General attendance was down with 149 reps attending. The venue (Goldsmiths campus) worked well, with mini meetings, a roadshow and time to network with other reps being a more major part of the weekend. The Ringing World AGM was also held during the weekend. Ringers who were not reps were encouraged to attend and about 25% of attendees were of this category. In general, the new format is bedding in with the activities in the workgroups continuing

At our Guild AGM, questions were raised about the Guild’s membership and the reps had worked with the council to find some answers.

There was some discussion arising. The presence of the word ‘church’ in the CCCBR title was discussed with points being made on both sides. The reasons for the proposed change were inclusivity of both secular ringers and hand bell ringers as well as a change by the Charity Commission, allowing fundraising through education rather than religious funding sources.

Nick Elks' full report of the CCCBR meeting is available here. The response by the newly elected President of Council, Simon Linford, to the questions that Nick had posed to the Council is available, with Simon's permission, here.

Len Hallifax was elected as a Life Honorary Member of the Guild for outstanding services at our AGM in June. He was not at the meeting, so the President presented his certificate at this meeting.

Cathy Dixon then organised the 100-Club draw for this month which is the annual special draw for three prizes.  After a few ‘out of membership’ draws, the first prize of £64 went to Geoff Pullin!  Second prize of £32 to Richard Allton and 3rd prize of £12.80 to Kingsthorpe tower.

After the competition ringing and business was completed, the Master introduced the judges,  Derek and Sue Jones, who had very bravely stepped in to fill a lack of other available judges. They had time to deliberate and collect their thoughts before giving the results at the conclusion of the business meeting. Comments were given first, before the results were given in the traditional reverse order. The winners were announced as the Towcester branch, followed by a very tight competition between Kettering and Wellingborough in 2nd and 3rd respectively. 






Peal speed





3h 18m





3h 19m





3h 08m





3h 00m





3h 12m





3h 08m

The impressive Harry Wooding Trophy was presented to the winning team, who duly lined up for a team photograph. They are standing in the order that they stood for the test piece, starting front right and working clockwise.

The winning team with the trophy, clockwise from front right:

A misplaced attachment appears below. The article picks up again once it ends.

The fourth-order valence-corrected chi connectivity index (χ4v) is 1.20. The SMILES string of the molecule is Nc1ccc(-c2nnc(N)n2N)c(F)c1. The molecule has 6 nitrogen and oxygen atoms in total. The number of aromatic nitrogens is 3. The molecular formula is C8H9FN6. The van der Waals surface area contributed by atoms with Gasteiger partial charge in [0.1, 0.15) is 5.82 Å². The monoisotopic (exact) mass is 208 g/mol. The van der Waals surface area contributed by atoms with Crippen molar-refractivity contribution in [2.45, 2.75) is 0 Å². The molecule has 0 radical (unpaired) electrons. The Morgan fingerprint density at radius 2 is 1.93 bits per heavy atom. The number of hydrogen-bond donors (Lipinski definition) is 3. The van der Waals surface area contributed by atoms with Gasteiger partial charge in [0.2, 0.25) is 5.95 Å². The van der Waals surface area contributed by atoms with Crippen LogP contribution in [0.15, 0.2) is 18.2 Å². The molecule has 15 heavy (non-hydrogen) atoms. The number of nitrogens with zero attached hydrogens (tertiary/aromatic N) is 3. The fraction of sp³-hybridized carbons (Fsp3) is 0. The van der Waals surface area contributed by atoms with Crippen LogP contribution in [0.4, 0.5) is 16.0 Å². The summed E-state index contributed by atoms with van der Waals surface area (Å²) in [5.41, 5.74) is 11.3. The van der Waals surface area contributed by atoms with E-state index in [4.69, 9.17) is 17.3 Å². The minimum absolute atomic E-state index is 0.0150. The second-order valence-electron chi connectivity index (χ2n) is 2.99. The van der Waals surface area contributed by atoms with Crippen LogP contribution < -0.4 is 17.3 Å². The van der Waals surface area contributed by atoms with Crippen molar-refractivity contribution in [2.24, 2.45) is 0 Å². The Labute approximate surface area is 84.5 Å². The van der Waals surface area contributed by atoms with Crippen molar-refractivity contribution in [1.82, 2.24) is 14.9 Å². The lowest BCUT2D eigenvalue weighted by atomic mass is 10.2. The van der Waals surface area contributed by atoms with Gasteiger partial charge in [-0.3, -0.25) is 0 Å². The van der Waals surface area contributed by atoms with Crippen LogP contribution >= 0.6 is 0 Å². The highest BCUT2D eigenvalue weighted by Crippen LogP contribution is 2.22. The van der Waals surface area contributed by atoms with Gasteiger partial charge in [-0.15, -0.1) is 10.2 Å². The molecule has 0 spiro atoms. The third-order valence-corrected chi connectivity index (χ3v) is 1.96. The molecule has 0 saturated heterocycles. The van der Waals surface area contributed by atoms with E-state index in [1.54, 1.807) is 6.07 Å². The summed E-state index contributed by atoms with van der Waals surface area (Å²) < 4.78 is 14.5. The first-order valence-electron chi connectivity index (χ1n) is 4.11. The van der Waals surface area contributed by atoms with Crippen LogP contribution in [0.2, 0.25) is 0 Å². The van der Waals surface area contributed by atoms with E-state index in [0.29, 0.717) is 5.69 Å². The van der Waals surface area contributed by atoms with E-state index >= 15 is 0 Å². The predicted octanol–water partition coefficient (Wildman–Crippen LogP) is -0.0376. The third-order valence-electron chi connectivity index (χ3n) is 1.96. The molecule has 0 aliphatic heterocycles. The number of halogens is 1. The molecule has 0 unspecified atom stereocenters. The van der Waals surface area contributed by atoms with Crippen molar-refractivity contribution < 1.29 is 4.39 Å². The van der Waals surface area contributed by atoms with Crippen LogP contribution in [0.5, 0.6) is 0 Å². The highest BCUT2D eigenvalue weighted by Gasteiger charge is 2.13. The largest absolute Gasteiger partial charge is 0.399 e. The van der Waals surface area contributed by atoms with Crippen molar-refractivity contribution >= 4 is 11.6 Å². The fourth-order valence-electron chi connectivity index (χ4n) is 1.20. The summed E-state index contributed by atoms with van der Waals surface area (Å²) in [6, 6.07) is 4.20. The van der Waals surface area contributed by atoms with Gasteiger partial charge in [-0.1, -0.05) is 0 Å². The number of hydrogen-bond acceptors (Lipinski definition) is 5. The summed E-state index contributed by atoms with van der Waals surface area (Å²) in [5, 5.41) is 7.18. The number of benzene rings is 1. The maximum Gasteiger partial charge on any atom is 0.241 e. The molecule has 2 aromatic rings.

Richard Yates, Margaret Bullied, Barbara King, Jonathan King, Richard Allton, Chris Bullied, John Stanworth, Brett Masters. 

The day was concluded by ringing at Wellingborough, the heaviest ring of 8 bells in the Guild. 20 members ascended the stairs to ring everything from rounds and call changes for those less experienced on these heavier bells to Cambridge surprise major for those more expert. An excellent day and a credit to the organisers in the Wellingborough branch.

The September Guild Newsletter (white cover) was passed out for Branch Secretaries to distribute and can now be read here.

Helen Allton, Geoff Pullin

Philip J Curtis

Geoff Stretton sent this message:

I have just heard the sad news from Chris Klein-Wassink that Phil Curtis passed away today (August 21) in the JR Oxford.

No doubt we will get more information in the next few days from those closer to him. Our thoughts must be with his mother at this time.  [See last paragraph below for information about the memorial service]

Phil was a member at Brackley and Culworth Branch Ringing Master from 1988 and held posts in the branch and was currently its GMC rep.  He was Guild Master in 2013-4. 

Julie Blencowe and Sara Chapple write:

Philip passed away on August 21 having battled with severe disability following a brain haemorrhage in early May. Sadly he was unable to recover despite very intensive rehabilitation. He was sixty years of age.

Phil (as he was always known) joined St Peter's ringing team in Brackley in the mid 1980's when he lived in Brackley for a short time. He became a member of the PDG Culworth Branch almost immediately and became Tower Captain at Brackley. He went on to become a long term Branch committee member, serving as deputy chair and GMC rep. He arranged the first successful ringing tour to Southern Ireland which led to the formation of the Brackley Area Ringing Tour, which ran for twenty years.  He was one of only three people who went on every trip. We travelled from The Channel Islands to Scotland, Cornwall to Norfolk. Phil also did a short spell as Guild Ringing Master.

Phil was a very experienced ringer who taught many people, young and not so young, to ring. He was much called upon to conduct quarter peals and also called several peals over the years. He was always encouraging us to learn new ringing methods and once we'd achieved one goal he'd swiftly urge us on to another!

Phil was also an experienced organist and he played regularly at his local Church in Stratton Audley. He was called on to play the organ for Branch ringing meetings and also for our annual Carol Service.

Philip will be sorely missed here in the Culworth Branch, the Diocese and the wider bellringing community.

May he rest in peace.